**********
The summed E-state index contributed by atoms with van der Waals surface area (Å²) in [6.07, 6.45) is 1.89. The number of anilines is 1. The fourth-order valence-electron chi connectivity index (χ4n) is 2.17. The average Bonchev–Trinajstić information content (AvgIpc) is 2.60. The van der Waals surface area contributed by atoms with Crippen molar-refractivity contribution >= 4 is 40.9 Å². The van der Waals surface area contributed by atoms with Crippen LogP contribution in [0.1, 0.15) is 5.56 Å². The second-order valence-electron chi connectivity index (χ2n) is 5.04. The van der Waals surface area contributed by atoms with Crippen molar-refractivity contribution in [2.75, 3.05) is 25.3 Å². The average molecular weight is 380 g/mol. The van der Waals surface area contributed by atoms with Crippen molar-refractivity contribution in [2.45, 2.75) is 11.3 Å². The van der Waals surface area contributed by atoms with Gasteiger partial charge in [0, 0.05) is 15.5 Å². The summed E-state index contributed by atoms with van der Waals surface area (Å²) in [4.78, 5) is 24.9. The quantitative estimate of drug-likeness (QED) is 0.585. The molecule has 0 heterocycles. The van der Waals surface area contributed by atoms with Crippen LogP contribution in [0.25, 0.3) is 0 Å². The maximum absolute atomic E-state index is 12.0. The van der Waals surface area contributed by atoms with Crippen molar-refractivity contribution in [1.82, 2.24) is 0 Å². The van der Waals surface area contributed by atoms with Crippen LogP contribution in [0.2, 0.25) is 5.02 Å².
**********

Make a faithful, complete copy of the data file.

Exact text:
The summed E-state index contributed by atoms with van der Waals surface area (Å²) in [6.07, 6.45) is 1.89. The number of anilines is 1. The fourth-order valence-electron chi connectivity index (χ4n) is 2.17. The average Bonchev–Trinajstić information content (AvgIpc) is 2.60. The van der Waals surface area contributed by atoms with Crippen molar-refractivity contribution >= 4 is 40.9 Å². The van der Waals surface area contributed by atoms with Crippen LogP contribution in [0.1, 0.15) is 5.56 Å². The second-order valence-electron chi connectivity index (χ2n) is 5.04. The van der Waals surface area contributed by atoms with Crippen molar-refractivity contribution in [2.75, 3.05) is 25.3 Å². The average molecular weight is 380 g/mol. The van der Waals surface area contributed by atoms with Crippen molar-refractivity contribution in [2.45, 2.75) is 11.3 Å². The van der Waals surface area contributed by atoms with Gasteiger partial charge in [0, 0.05) is 15.5 Å². The summed E-state index contributed by atoms with van der Waals surface area (Å²) in [4.78, 5) is 24.9. The quantitative estimate of drug-likeness (QED) is 0.585. The molecule has 0 heterocycles. The van der Waals surface area contributed by atoms with Crippen LogP contribution in [0.25, 0.3) is 0 Å². The maximum absolute atomic E-state index is 12.0. The van der Waals surface area contributed by atoms with Crippen molar-refractivity contribution in [1.82, 2.24) is 0 Å². The van der Waals surface area contributed by atoms with Crippen LogP contribution in [0.2, 0.25) is 5.02 Å².